The German City of Münster in North Rhine-Westphalia on 1 August 1921 reached into its violent historic past with the issuing of a set of five different examples of paper Notgeld currency. Münster illustrated these five Notgelds with engravings from their past of 1534 when the revolutionary Anabaptist Jan Beukelzoon, also known as John of Leiden, took power in the city and founded the only Anabaptist state. This currency was marked with the letters "A" through "E" and a very large number of each example was printed. The denomination of each was for 2 Marks and their dimensions are: 113 x 85 mm making them smaller than most modern banknotes. Interesting text was included on the notes which help to explain the illustrations. The Notgeld was printed by Gebrüder Jäneke in Hannover, and the illustrations were drawn by Josef Dominicus of Paderborn, Germany. The illustrations of Jan Beukelzoon on Notgeld "A" and of Bernt Knipperdolling on "B" are based on engravings of Heinrich Aldegrever (um 1502-1555/1561) and Jan Müller (1571-1628).

Münster Notgeld A.

Notged A. Recto text: Ian Bockelson, Snider, in Leyden gebuoren Is Wiërdaiperkunink in Mönsterwuorn. 1534-1536: [translation = Jan Bockelson [Beukelzoon], tailor, born in Leyden, became the Anabaptist King in Münster]
Verso text: De Priädiger Rottmann verdeffendeert zu 8. August, 1533 Wat uower de Wiërdaup is lehrt: [translation = The preacher Rottmann defends what is taught about Anabaptism.]

Münster Notgeld B.

Notgeld B. Recto text: Den Berndt Knipperdollink, Händler mit dook, de Jan van Leyden, ton Scharprichter mook: [translation = Bernt Knipperdollinck, a cloth dealer whom Jan van Leyden made an executioner.]
Verso text: De Wiërdaipers, von Raoserie vull, Schreit: Wehe! Wehe! un „Busse!“ Äs dull: [translation = The Anabaptists, full of frenzy, shout "You‘ll be sorry" and "Repent" like crazy.

Münster Notgeld C.

Notgeld C. Recto text: Berntken Krechting, To Gildehus, was bi de Wiërdaipers en Hauptmattedor: [translation = Berntken Krechting, pastor of the Guildhouse, was the Anabaptist First Councillor.]
Verso text: Wat giegen de Viellwiwerie stonn op, Dat kreeg von de Wiërdaipers wat op'n Kopp. [translation = Whoever stood up against polygamy, received a shot in the head from the Anabaptists. (1534)]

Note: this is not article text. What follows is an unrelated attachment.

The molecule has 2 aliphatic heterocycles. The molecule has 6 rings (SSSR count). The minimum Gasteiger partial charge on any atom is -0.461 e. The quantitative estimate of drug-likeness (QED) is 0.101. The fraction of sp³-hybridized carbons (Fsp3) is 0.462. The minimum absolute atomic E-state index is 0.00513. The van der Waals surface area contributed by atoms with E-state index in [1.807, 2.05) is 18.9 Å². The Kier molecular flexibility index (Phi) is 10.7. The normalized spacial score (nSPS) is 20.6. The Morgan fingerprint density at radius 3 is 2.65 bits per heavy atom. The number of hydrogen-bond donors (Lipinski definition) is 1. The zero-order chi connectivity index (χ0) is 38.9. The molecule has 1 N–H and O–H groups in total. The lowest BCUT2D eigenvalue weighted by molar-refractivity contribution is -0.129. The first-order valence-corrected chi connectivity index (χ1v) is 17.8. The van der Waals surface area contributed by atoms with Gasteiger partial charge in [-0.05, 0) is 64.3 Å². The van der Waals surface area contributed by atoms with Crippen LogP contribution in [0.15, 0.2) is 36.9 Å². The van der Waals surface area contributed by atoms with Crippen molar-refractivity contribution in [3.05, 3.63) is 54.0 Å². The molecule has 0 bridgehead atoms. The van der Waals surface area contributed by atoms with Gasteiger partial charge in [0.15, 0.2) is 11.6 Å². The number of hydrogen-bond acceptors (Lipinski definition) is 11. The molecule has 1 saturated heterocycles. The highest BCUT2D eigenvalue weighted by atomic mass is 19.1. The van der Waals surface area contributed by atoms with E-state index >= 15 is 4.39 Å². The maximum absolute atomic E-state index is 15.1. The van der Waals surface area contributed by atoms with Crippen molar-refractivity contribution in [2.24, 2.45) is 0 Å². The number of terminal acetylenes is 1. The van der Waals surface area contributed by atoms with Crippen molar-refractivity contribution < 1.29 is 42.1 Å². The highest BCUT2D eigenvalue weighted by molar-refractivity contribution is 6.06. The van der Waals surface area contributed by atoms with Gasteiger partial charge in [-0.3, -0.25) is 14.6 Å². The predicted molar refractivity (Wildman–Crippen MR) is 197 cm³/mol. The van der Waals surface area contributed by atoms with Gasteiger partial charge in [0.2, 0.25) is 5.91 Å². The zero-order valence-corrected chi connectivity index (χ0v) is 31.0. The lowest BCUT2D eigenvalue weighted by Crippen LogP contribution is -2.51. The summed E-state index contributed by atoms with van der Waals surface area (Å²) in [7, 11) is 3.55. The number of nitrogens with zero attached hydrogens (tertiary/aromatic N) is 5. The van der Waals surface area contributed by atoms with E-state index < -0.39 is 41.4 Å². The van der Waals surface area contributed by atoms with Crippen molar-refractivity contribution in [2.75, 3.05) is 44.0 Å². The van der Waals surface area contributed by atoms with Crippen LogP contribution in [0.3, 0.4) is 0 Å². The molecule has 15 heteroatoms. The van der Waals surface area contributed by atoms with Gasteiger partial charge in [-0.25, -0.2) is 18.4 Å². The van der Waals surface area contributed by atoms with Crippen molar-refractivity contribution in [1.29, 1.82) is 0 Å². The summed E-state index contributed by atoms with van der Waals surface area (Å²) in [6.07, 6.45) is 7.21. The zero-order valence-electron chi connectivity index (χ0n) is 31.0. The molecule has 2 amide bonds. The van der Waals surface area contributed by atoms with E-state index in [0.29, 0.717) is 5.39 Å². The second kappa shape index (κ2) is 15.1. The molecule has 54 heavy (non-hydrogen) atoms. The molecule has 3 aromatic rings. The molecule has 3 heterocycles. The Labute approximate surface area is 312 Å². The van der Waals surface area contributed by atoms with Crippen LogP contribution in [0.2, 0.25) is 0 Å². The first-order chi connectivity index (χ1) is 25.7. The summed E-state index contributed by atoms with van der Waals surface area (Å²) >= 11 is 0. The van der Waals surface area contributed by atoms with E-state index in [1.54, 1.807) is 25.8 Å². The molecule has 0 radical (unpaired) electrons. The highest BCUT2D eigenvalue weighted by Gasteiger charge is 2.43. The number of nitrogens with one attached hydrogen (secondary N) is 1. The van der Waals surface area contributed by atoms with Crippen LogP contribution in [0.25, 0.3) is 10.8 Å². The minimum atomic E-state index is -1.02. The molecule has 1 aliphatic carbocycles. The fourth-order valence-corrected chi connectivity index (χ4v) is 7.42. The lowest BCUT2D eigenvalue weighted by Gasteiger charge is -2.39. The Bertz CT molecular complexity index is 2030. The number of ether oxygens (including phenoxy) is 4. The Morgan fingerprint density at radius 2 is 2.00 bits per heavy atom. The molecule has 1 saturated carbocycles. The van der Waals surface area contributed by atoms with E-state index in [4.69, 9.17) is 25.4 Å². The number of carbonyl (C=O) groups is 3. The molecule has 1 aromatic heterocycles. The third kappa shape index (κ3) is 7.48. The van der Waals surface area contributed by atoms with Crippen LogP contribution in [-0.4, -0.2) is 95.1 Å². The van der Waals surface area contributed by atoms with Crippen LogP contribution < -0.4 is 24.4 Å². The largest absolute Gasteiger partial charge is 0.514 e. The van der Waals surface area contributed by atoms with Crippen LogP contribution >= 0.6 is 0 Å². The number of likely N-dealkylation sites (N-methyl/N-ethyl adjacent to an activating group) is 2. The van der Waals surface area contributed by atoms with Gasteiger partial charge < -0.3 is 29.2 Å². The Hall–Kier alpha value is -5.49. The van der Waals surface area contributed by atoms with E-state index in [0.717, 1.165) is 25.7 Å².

Münster Notgeld D.

Notgeld D. Recto text: Ein Konink op recht over all Ein Godt ein Gelove, Ein Doepe: {translation = A king rules everywhere: One god, one faith, one baptism]
Verso text: Dat m'ut'n Snider all's maken kann. Dat Süht m'den IAN däs Künink an. [translation = A tailor can do all that. Such is asked of Jan, the King.]

Münster Notgeld E.

Notgeld E. Recto text: Ian, Knipperdollink un Krechting sind fangen, Daudmakt un an Lambertita on hangen. [translation = Jan, Knipperdollinck and Krechting were caught, tortured to death and hung from St. Lambert's tower]
Verso text: Alls, wat mat Jan van Leyden pakteert, Dat Häbbt se fangen un massakreert [translation = Everyone who agreed with Jan van Leyden was caught and massacred. 23 January 1536]


Standard Catalog of World Paper Money, Modern Issues, 1961-Present. Iola, Wisconsin: Krause Publications.

Web site of information:

Author(s) Victor G Wiebe
Date Published July 2014

Cite This Article

MLA style

Wiebe, Victor G. "Paper Money and Notgeld with Anabaptist Mennonite Themes." Global Anabaptist Mennonite Encyclopedia Online. July 2014. Web. 20 Sep 2018.

APA style

Wiebe, Victor G. (July 2014). Paper Money and Notgeld with Anabaptist Mennonite Themes. Global Anabaptist Mennonite Encyclopedia Online. Retrieved 20 September 2018, from